The South African National Editors' Forum (Sanef) on Tuesday welcomed the appeal of a Press Ombudsman ruling against HuffPost SA, saying it was in the interest of media freedom and freedom of expression that the ruling was challenged.
"The appeal ruling is significant as it reaffirms the values of the Constitution when it comes to media freedom, and also clarifies the definition of what constitutes hate speech," the forum said in a statement.
"[The ruling] reinforces the need for, and desirability of, robust debate within the parameters laid out in the Constitution and reinforced by the press code."
On Tuesday morning, the appeals panel of the Press Council ruled that a controversial blog published by HuffPost SA in April, titled "Could it be time to deny white men the franchise", cannot be seen as discriminatory or classified as hate speech.
It overruled a previous ruling by Press Ombudsman Johan Retief who said the blog violated numerous sections of the press code and had "contributed to the erosion of public trust in the media".
The blog was written by "Shelley Garland", who described herself as an activist and feminist, completing an MA degree in philosophy.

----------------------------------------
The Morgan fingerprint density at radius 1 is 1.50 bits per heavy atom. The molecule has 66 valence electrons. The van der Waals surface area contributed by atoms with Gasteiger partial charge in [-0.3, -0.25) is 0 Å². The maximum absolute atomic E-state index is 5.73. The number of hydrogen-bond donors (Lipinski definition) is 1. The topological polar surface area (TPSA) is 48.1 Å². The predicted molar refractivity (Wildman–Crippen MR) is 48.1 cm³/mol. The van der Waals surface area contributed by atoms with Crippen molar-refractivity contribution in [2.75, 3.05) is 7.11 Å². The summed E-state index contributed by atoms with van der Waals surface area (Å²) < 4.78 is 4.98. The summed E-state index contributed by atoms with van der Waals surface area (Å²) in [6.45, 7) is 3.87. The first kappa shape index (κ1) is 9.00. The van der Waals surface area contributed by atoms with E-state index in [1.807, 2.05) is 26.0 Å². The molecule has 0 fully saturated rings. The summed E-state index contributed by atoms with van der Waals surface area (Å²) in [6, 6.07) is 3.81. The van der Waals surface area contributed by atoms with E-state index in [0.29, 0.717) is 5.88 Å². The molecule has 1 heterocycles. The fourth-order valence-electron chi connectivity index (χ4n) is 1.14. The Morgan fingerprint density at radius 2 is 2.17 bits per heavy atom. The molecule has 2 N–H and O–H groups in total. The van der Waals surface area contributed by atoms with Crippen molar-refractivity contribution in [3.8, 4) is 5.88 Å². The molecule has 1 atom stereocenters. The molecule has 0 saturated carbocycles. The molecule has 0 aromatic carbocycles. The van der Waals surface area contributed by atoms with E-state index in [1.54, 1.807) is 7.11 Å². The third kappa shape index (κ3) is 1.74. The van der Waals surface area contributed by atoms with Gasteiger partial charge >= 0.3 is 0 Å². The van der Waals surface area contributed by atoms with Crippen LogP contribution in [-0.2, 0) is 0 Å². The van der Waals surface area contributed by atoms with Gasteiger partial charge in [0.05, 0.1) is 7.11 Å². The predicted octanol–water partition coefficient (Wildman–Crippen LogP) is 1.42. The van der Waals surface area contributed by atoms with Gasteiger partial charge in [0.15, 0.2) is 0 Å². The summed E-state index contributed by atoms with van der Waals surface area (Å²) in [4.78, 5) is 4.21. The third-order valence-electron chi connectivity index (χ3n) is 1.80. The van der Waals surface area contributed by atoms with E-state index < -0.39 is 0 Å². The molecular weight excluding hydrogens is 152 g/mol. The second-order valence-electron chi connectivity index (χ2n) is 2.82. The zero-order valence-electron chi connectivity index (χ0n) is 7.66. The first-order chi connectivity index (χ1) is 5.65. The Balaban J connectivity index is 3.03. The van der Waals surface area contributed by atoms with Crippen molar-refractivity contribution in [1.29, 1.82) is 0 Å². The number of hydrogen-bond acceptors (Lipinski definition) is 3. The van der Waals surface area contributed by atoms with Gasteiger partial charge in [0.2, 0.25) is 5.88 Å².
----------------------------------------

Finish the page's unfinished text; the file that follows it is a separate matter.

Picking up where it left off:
It later emerged that Garland was a pseudonym that political science graduate Marius Roodt had used when writing the piece.
His actions were apparently motivated by a desire to highlight the state of journalism and editorial practices in the country.
HuffPost SA retracted the piece when they could not verify Garland's identity.
The Press Ombudsman did not make a ruling over the false identity of Garland, but whether the blog itself can be considered hate speech.
On April 22, Verashni Pillay resigned as editor of HuffPost SA following the ombudsman's findings. In their statement, Sanef said they welcomed Pillay's decision to challenge the ombudsman's findings.
"In the interests of media freedom and freedom of expression, it was imperative that the ombud's ruling on hate speech was challenged," Sanef said.